black coffee

There has been so much buzz about Black Coffee (Durban-born Nkoshinathi Maphumulo) that when his recent U.S. tour was announced, people were jumping out of their seats to hit up one of the lucky cities of Boston, New York, LA, Atlanta or Chicago to catch his set. I had seen him in Miami the past two years, and the first thing that struck me about him was how he was the exact opposite of what a “superstar” producer would be like. He seemed quiet and unassuming, more of a thoughtful type of guy who liked to stay in the background.

When I finally got to meet Black Coffee in person, it was the afternoon before his Chicago debut at Boom Boom Room. He didn’t go into grandiose stories about being the pioneer that put South Africa on the map of House Music, nor all his struggles to make it big. He simply had a conversation about his music, then politely asked if I was going to catch his gig later that night.

Tell us about your history with House Music in South Africa.

It’s been quite a journey. South Africa is right now one of the dominating countries in House Music. We’ve come a long way. We started in House during the late 1990s and I wasn’t even in the movement yet. I only started being out there after my first release which was in 2005. That’s when I released my first album.

You have worked with a three-person band called Shana and I was wondering if you are you still doing projects together?

To me Shana is like a college, a university. I’m still doing it and we’re going to release an album this year. That’s where I started with production, to learn about music from full vocal arrangements to harmony. It’s a big part of my life and we’re always going to be doing it.

I read in your bio that your first album was created with a very minimal setup, basically just your computer and software. So many aspiring bedroom producers dream of creating hit music with this most elemental of setups but never succeed. What do you think sets you apart?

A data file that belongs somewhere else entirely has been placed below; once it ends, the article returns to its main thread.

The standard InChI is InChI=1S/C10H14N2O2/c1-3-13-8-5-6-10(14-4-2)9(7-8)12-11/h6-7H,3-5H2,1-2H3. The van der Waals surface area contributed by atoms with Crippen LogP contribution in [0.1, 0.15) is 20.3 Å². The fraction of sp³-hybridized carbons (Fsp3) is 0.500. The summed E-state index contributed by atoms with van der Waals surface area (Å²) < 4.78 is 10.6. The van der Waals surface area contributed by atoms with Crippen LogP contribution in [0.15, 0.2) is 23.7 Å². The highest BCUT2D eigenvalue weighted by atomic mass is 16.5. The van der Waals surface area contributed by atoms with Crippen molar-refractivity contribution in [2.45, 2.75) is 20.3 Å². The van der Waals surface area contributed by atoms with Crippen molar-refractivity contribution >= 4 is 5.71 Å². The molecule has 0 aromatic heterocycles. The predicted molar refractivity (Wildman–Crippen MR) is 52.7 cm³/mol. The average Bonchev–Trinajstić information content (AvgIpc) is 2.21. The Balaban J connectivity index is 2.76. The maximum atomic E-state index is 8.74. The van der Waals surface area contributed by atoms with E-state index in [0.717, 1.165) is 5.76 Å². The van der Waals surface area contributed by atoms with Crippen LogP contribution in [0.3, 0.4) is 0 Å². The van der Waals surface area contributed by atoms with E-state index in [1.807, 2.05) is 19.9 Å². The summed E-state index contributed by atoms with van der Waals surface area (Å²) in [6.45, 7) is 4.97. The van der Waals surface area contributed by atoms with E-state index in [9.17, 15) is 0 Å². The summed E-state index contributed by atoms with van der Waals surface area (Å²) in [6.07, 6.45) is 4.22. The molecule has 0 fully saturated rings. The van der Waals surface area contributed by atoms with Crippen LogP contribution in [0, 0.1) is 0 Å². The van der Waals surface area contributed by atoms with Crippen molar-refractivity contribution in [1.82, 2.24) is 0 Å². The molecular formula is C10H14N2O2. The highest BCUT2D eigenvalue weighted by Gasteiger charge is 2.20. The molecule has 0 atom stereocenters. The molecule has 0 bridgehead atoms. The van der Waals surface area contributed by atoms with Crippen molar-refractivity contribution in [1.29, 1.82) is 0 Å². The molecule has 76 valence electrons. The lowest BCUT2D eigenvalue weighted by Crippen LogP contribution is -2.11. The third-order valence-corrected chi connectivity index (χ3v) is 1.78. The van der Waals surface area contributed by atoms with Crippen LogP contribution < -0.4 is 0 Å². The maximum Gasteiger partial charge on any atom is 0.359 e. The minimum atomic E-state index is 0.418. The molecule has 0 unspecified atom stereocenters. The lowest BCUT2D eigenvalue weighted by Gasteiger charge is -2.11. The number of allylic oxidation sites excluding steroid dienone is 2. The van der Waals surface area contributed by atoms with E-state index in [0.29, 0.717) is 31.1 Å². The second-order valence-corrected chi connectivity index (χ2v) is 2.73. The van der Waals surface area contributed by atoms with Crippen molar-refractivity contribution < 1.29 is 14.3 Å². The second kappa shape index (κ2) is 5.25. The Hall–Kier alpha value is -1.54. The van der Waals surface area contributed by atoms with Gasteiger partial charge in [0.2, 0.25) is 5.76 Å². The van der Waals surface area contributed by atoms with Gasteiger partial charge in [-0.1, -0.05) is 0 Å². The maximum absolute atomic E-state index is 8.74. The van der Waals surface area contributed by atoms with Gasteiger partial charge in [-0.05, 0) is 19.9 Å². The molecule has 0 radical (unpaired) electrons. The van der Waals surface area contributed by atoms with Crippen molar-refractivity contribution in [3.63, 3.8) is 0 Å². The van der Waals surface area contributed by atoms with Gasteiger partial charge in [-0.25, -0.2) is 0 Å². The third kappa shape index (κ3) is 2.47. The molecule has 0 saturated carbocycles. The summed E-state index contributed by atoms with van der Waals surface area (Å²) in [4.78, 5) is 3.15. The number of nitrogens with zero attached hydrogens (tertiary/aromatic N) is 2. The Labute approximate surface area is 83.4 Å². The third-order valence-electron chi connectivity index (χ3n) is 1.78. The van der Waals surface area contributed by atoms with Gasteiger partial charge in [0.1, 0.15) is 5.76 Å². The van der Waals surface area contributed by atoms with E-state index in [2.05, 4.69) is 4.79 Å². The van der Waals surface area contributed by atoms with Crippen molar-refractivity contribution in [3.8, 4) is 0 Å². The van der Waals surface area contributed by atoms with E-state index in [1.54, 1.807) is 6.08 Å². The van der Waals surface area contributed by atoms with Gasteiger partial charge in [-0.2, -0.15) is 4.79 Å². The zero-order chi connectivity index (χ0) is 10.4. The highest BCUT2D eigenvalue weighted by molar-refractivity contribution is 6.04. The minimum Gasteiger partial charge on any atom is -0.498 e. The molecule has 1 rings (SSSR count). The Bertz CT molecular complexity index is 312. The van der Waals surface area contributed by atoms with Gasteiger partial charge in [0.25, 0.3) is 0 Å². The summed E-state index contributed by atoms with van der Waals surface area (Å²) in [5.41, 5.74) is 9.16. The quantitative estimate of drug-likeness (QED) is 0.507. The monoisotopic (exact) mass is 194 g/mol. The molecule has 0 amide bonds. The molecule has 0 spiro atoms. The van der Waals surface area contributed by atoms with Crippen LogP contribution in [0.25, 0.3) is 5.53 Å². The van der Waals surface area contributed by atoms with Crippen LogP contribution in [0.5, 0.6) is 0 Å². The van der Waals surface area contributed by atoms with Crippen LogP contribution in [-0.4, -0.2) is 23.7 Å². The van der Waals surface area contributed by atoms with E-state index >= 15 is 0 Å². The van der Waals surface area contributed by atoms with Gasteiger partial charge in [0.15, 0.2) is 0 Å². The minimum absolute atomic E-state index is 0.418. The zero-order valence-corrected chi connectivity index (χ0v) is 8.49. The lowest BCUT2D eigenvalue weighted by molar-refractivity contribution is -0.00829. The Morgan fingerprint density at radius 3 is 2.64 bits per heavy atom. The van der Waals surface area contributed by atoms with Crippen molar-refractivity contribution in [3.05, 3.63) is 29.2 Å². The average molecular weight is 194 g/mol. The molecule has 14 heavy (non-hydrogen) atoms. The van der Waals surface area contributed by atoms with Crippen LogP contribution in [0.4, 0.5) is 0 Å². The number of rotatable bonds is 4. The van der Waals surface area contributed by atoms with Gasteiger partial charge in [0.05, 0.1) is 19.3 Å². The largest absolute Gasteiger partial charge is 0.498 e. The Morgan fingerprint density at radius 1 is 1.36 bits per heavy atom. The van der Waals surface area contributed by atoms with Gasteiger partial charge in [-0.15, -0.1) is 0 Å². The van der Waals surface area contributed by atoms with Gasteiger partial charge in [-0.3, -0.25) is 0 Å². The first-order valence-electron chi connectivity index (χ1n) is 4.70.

I think I was fortunate because I had the information and experience. I have three albums and two of them were done like that – on an iMac and a mouse, with no keyboards, nothing. I had the experience and musical background and I knew what I was doing. One of my new artists, Culoe de Song, does his productions like that as well. Even though at the record label we have a studio now, he still prefers making his music with just his computer. It depends on your ear.

That’s quite a feat, having put out three albums in under five years.

The first one was called Black Coffee, and it was mostly remixes. That’s how I started out. I was doing a lot of South African remixes. I won an award for Best Dance Album for that album. Then two years later I released another album (Have Another One), and two years after that I released Home Brewed. This past Saturday I won Best Dance Album again for this latest album and also Best Male Artist Award. This is from SAMA (South African Music Awards), the Grammys of South Africa.

Can you explain to us the sudden rise in the South African House scene? It just seems like it exploded in the last few years and is now a contender as a major hub for House Music.

I think it’s the support that we’re getting from the media. House Music there is mainstream. It’s on high rotation at all the radio stations. I think from 2001 there was a new radio station called YFM…those were the guys who brought Louie Vega to the country for the first time. They were pushing House to a point where all the other radio stations adopted that format, and now it’s major.

What style of House do they favor? Underground or the more commercial kind?

Surprisingly it’s underground. On the radio you obviously get the more vocal stuff. Anything that’s big in the clubs, it’s big on the radio. Like your Dennis Ferrers, your Louie Vegas…